In a divorce, the issues of child custody, visitation and the division of assets and debts are resolved by one of 3 processes: an agreement of the parties, the collaborative divorce method or through adversarial litigation. There are pros and cons to each type of divorce.
Agreement of the Parties – The Kitchen Table Model
Most people don’t want their personal life aired out and on display in a public courtroom. If you are able to resolve all of the issues related to your divorce at the kitchen table, you can work toward filing the divorce case at your own pace; however, but it is also likely that certain issues are either going to be missed or not settled fairly in the eyes of the law. You run the risk ending up in court again seeking a modification of the original agreement. This is less likely to happen when you each have your own attorney. While settling over the kitchen table may have some initial cost savings, having to return to court to unwrap a poorly drafted divorce decree ultimately will cost more than you might have saved.
With the collaborative divorce method, the parties are also the decision makers, and you are also able to proceed at your own pace not dictated by a Judge’s docket. Your attorneys and certain other agreed-upon professionals can contribute their input to result in a divorce based upon a fair and just agreement. Confidentiality is maintained, and upon divorcing, you will have a marital settlement agreement that you can live and work with in the future. The drawback to the collaborative process is that if the you are unable to settle all issues in your case, you are then required to retain new attorneys and seek a resolution by way of mediation or even a trial. And as we all know, a contested trial quickly can become costly and emotionally draining.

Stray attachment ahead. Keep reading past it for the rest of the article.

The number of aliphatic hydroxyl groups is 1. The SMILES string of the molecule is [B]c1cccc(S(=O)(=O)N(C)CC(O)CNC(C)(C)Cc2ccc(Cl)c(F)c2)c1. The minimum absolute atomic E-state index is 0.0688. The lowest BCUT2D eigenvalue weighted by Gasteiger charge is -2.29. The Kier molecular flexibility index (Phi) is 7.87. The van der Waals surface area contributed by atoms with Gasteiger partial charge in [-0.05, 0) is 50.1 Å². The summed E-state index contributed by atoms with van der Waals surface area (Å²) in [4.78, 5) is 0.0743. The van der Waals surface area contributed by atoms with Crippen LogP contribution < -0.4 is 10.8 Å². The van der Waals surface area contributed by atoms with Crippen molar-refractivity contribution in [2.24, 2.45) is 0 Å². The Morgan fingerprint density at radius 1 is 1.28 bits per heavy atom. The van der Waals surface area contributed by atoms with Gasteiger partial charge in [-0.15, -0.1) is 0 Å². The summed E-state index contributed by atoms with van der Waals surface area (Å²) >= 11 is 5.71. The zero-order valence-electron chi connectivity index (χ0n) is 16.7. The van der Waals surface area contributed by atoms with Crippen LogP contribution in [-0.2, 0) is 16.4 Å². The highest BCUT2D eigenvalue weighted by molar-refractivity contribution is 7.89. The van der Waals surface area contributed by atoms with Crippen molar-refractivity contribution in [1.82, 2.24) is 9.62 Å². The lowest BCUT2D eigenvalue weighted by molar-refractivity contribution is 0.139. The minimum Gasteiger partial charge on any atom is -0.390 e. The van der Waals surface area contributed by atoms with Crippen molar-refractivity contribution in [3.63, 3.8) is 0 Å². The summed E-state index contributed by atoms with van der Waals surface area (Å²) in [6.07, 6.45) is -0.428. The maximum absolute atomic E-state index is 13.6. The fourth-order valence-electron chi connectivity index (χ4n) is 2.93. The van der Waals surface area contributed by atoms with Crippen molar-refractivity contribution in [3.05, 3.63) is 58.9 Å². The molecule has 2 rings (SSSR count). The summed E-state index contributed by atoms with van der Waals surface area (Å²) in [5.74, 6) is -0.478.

Contested Adversarial Divorce
Although certainly not the preferred method of divorce, a contested case does allow for relatively quick temporary hearings on major issues like temporary custody and child support. Hearings can usually be obtained within 14 to 21 days after filing a petition for temporary relief. As a result of the temporary hearing, the spouse who prevailed often gains an initial advantage, and that can have a chilling effect on the other party’s desire to proceed with the case. Even if a temporary order doesn’t impede a divorce litigant’s enthusiasm for a contested hearing, he or she will be ordered to mediate the case before a trial date is set. Other than the cost, there’s no downside to mediation. The parties still retain control, and the right to a trial is not lost. The downside to a contested adversarial divorce is that typically a trial is much more expensive, emotionally draining and the results are left in the hands of a stranger – a Judge that does not know you and cannot possibly have a full understanding of your family’s dynamics after a day or two in trial.
For More Information About Divorce. Contact an Experienced Dallas Family Law Attorney.